- Nick Wagoner, ESPN Staff Writer
- 0 Shares
EARTH CITY, Mo. -- For a coach who has yet to take the St. Louis Rams to the playoffs and hasn't won a postseason game since 2003, Jeff Fisher commands plenty of respect in the latest in-depth project from ESPN Insider Mike Sando.
Sando spoke to 30 NFL people -- eight current general managers, four former GMs, four personnel directors, four executives, six coordinators and four position coaches -- in an effort to put the league's current head coaches into tiers. Each panelist was asked to grade each coach on a scale of one to five with one being the best and five the worst.
When all was said and done, Fisher came in at an average of 2.10. That put him squarely in the second tier of coaches and ranked at No. 11 overall. For what it's worth, Fisher received six first-tier votes, 15 second-tier votes and nine third-tier votes. By way of comparison, New England's Bill Belichick finished first with 28 first-tier votes and two second-tier votes.
As you might expect based on his votes, the positive support for Fisher came from those who see him as a master motivator and strong delegator capable of getting his teams to play hard enough to be competitive regardless of talent.
An excerpt from Sando's piece:
A former GM lauded Fisher as an outstanding in-game manager. "You know what you're getting with Fisher and the message stays the same," a personnel evaluator said. "He's got an identity for his teams. Whether it is Gregg Williams' or his, you know they are going to be coached up and play their a--es off."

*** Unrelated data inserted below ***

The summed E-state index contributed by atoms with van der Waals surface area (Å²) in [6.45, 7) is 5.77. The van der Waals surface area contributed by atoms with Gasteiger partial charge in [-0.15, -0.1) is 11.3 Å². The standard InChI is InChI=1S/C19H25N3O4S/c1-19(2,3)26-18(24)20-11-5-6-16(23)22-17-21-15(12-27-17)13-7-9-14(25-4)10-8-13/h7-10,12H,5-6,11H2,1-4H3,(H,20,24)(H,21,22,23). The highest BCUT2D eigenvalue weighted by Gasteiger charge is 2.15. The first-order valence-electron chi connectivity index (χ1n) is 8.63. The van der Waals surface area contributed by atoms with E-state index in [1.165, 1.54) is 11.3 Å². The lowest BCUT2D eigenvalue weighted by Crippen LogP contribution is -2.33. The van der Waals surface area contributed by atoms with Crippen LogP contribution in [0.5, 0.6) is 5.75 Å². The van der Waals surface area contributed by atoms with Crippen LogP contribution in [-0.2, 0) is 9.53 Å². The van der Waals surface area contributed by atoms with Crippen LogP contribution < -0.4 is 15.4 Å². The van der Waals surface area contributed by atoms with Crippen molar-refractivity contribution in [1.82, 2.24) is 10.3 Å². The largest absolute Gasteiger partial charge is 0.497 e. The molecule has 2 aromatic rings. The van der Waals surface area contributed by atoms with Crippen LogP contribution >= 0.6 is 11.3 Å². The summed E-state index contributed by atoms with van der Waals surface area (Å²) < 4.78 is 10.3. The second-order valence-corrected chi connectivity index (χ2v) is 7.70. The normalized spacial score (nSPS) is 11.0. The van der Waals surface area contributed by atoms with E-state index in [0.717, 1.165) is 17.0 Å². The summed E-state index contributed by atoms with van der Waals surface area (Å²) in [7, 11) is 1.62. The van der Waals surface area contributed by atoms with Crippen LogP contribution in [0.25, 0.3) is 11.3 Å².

On the other side of the coin, Fisher was downgraded by some voters for a somewhat middling record for a coach who has been around as long as Fisher. One criticism of Fisher was that he was better off strictly coaching with a general manager making all the roster decisions like he once had with Floyd Reese in Tennessee.
Another excerpt offering some criticism of Fisher.
A coordinator put it this way: "Fisher has been a head coach a long time and won games, and there has been more positive than negative, but they treat him like he has 10 Super Bowls."
Still, for whatever reasons voters had to downgrade Fisher, they weren't too harsh about it considering he still comfortable checked in on the second tier and at No. 11 amongst the 32 coaches. In my view, he deserves credit for elevating the Rams from awful to mediocre but the next step for him will be to take the Rams beyond that mediocrity and into prominence. If he can do that in the league's best division without his starting quarterback, he'll probably rise in these rankings should Sando revisit them next year.